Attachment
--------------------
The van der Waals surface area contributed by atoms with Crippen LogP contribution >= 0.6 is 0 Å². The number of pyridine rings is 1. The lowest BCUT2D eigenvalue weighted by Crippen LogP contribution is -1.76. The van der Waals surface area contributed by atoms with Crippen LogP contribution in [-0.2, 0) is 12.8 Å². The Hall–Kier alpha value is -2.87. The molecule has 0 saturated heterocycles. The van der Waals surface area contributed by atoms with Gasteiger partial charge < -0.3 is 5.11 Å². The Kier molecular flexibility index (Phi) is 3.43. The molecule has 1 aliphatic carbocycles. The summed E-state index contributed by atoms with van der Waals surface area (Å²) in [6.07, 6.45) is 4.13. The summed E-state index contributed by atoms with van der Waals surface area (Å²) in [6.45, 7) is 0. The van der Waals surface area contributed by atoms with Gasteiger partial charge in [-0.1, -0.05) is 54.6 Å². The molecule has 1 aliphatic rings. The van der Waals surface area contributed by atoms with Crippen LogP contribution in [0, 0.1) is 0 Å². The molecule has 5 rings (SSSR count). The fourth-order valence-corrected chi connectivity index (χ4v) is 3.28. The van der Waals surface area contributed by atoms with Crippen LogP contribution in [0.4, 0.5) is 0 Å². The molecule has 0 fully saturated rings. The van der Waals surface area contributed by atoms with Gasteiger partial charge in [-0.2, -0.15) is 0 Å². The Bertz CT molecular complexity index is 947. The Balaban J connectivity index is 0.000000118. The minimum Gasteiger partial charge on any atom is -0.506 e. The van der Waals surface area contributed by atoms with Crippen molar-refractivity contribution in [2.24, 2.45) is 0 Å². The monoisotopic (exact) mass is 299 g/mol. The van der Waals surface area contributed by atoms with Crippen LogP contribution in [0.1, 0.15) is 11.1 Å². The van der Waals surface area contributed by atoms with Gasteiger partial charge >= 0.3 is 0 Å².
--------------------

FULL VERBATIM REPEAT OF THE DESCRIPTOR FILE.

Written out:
The van der Waals surface area contributed by atoms with Crippen LogP contribution >= 0.6 is 0 Å². The number of pyridine rings is 1. The lowest BCUT2D eigenvalue weighted by Crippen LogP contribution is -1.76. The van der Waals surface area contributed by atoms with Crippen LogP contribution in [-0.2, 0) is 12.8 Å². The Hall–Kier alpha value is -2.87. The molecule has 0 saturated heterocycles. The van der Waals surface area contributed by atoms with Gasteiger partial charge < -0.3 is 5.11 Å². The Kier molecular flexibility index (Phi) is 3.43. The molecule has 1 aliphatic carbocycles. The summed E-state index contributed by atoms with van der Waals surface area (Å²) in [6.07, 6.45) is 4.13. The summed E-state index contributed by atoms with van der Waals surface area (Å²) in [6.45, 7) is 0. The van der Waals surface area contributed by atoms with Gasteiger partial charge in [-0.1, -0.05) is 54.6 Å². The molecule has 1 aliphatic rings. The van der Waals surface area contributed by atoms with Crippen LogP contribution in [0, 0.1) is 0 Å². The molecule has 5 rings (SSSR count). The fourth-order valence-corrected chi connectivity index (χ4v) is 3.28. The van der Waals surface area contributed by atoms with Crippen LogP contribution in [0.4, 0.5) is 0 Å². The molecule has 0 fully saturated rings. The van der Waals surface area contributed by atoms with Gasteiger partial charge in [-0.2, -0.15) is 0 Å². The Bertz CT molecular complexity index is 947. The Balaban J connectivity index is 0.000000118. The minimum Gasteiger partial charge on any atom is -0.506 e. The van der Waals surface area contributed by atoms with Crippen molar-refractivity contribution in [2.24, 2.45) is 0 Å². The monoisotopic (exact) mass is 299 g/mol. The van der Waals surface area contributed by atoms with Crippen LogP contribution in [0.1, 0.15) is 11.1 Å². The van der Waals surface area contributed by atoms with Gasteiger partial charge >= 0.3 is 0 Å².